Another risk variable in the case of opioids and sleep apnea may occur when a person undergoes a pain  procedure or otherwise experiences an abrupt and significant reduction in pain. It is believed that the presence of pain provides stimulation of respiratory drive and sudden pain reduction can reduce respiratory drive to the point of placing a patient on a steady opioid regimen at risk for respiratory depression. For this reason, it is recommended that a patient reduce their usual opioid dosing, especially routine long-acting opioids, when experiencing a marked reduction in their pain after an interventional pain procedure such as an epidural steroid injection or nerve ablation. 

 

Diagnosis of Sleep Apnea

Ultimately, the guidelines remain unclear as to who should be tested for sleep apnea – should it be based on apparent risk factors, suggestive symptoms or a combination of both? Each clinician will consider obtaining a sleep study on a patient based on their own experience and education. Should you have concerns about sleep apnea, please consult your physician.

 

Your physician can screen for patients at high risk for sleep apnea and can refer you for a sleep study, or polysomnogram (PSG) to determine if there is a problem. A PSG consists of monitoring various functions while a patient is asleep, usually in a sleep lab with a dedicated technician to perform the monitoring of heart rate and rhythm, oxygen levels, breathing rate and patterns and sleep positioning.

 

The PSG allows identification and classification of sleep-related apneas and hypopneas. An apnea is defined as the complete cessation of airflow for at least 10 seconds. Apneas are further classified as obstructive, central, or mixed based on whether effort to breathe is present during the event. A hypopnea is defined as a reduction in airflow that is followed by an arousal from sleep or a decrease in oxygen saturation. Commonly used definitions of a hypopnea require a 25% or 50% reduction in airflow associated either with a reduction in oxygen saturation or an arousal from sleep. Sleep apnea severity is typically assessed with the apnea–hypopnea index (AHI), which is the number of apneas and hypopneas per hour of sleep. Mild sleep apnea is commonly defined as 5-15 AHI events/hr, moderate to severe sleep apnea as 15-30 AHI/hr and severe sleep apnea as > 30 AHI/hr. The same classification of central apnea index (CAI) and severity is based on the number of central sleep apnea events/hr.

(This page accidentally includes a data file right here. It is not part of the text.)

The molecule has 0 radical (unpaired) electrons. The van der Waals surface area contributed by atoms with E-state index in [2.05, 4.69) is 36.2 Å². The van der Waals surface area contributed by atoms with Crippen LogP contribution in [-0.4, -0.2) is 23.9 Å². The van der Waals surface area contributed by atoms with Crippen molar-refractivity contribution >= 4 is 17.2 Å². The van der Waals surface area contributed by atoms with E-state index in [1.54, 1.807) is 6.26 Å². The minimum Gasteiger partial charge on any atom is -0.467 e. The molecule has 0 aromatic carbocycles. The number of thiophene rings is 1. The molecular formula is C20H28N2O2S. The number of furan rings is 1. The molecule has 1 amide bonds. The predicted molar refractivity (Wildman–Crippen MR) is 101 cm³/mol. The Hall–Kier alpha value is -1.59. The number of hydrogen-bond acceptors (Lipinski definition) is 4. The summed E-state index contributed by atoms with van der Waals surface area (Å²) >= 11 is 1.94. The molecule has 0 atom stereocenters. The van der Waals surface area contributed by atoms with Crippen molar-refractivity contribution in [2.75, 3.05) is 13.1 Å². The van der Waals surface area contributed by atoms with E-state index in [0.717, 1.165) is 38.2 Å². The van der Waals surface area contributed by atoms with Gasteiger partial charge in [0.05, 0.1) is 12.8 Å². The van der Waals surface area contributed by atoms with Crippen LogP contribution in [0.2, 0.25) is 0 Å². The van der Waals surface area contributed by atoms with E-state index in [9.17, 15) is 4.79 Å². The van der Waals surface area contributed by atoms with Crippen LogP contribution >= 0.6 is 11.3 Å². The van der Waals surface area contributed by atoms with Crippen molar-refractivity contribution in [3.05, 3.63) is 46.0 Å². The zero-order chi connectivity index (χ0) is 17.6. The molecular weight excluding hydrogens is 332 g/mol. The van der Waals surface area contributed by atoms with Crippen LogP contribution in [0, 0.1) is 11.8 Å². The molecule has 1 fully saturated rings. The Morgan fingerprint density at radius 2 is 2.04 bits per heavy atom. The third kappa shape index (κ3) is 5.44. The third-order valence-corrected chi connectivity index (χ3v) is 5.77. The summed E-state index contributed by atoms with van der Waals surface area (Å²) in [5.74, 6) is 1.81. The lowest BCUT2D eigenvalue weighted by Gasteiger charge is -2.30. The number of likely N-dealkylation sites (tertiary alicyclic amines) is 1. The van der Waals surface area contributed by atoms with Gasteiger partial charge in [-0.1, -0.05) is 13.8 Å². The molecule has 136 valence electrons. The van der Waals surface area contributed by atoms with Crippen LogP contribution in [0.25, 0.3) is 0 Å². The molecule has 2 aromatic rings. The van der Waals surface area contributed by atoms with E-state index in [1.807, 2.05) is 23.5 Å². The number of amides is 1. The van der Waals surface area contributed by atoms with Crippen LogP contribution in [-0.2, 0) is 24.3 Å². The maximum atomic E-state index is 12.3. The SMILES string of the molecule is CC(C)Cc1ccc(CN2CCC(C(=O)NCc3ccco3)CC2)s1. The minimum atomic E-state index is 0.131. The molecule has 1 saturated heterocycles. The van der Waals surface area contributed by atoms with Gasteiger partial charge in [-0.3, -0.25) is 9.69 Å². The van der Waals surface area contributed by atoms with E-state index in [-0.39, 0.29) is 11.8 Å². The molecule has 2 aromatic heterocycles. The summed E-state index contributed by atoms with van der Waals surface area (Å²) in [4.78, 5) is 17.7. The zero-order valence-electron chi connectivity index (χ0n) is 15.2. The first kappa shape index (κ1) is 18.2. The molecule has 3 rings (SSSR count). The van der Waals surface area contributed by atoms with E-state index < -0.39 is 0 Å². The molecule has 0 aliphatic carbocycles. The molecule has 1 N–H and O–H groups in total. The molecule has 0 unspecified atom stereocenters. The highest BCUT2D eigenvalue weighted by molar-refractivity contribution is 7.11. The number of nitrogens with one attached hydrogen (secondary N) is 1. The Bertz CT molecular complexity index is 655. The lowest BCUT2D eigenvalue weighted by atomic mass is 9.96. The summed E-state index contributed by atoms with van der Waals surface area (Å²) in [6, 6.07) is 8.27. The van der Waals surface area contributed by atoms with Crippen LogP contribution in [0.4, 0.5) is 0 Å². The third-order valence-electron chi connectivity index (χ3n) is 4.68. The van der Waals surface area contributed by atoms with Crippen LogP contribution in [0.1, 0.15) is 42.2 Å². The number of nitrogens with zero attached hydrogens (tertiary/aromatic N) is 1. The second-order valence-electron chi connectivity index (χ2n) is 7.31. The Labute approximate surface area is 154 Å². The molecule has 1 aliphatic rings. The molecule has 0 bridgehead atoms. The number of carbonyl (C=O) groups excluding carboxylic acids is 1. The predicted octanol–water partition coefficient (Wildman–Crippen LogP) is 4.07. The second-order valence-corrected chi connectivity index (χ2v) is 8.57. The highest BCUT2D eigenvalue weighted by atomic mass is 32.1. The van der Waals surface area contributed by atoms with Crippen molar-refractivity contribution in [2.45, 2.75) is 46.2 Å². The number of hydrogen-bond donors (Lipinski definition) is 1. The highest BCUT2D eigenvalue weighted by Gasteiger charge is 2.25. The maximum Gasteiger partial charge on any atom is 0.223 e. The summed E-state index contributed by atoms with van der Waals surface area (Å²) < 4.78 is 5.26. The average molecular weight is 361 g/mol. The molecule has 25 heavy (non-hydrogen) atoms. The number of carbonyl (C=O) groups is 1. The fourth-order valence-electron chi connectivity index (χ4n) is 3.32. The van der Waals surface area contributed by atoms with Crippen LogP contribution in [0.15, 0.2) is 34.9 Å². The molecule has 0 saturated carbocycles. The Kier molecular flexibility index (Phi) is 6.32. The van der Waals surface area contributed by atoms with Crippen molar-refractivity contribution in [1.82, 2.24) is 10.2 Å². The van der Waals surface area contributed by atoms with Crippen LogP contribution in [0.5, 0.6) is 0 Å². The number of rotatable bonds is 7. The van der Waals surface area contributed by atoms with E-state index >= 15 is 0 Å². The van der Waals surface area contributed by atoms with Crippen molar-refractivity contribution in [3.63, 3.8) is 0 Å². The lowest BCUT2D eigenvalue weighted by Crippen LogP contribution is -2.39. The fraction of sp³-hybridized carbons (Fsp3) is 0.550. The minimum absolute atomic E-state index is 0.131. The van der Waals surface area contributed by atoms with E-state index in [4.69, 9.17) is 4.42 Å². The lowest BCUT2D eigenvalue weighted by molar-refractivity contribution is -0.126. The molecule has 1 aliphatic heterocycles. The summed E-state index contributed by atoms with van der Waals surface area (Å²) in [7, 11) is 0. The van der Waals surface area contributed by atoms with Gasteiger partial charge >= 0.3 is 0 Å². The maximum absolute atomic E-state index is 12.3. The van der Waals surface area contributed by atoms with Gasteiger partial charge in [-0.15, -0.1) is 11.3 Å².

There is a growing trend to perform PSGs in the comfort of the home by providing test equipment for home use. A diagnostic PSG is simply a PSG performed to establish the presence or absence of sleep apnea. A “split study” PSG means the first part of the PSG is diagnostic, the second part of the PSG is a “titration study” in which upon establishing the presence of sleep apnea in the initial diagnostic study, a treatment protocol is evaluated. A split study generally must be performed in a sleep lab with trained personnel.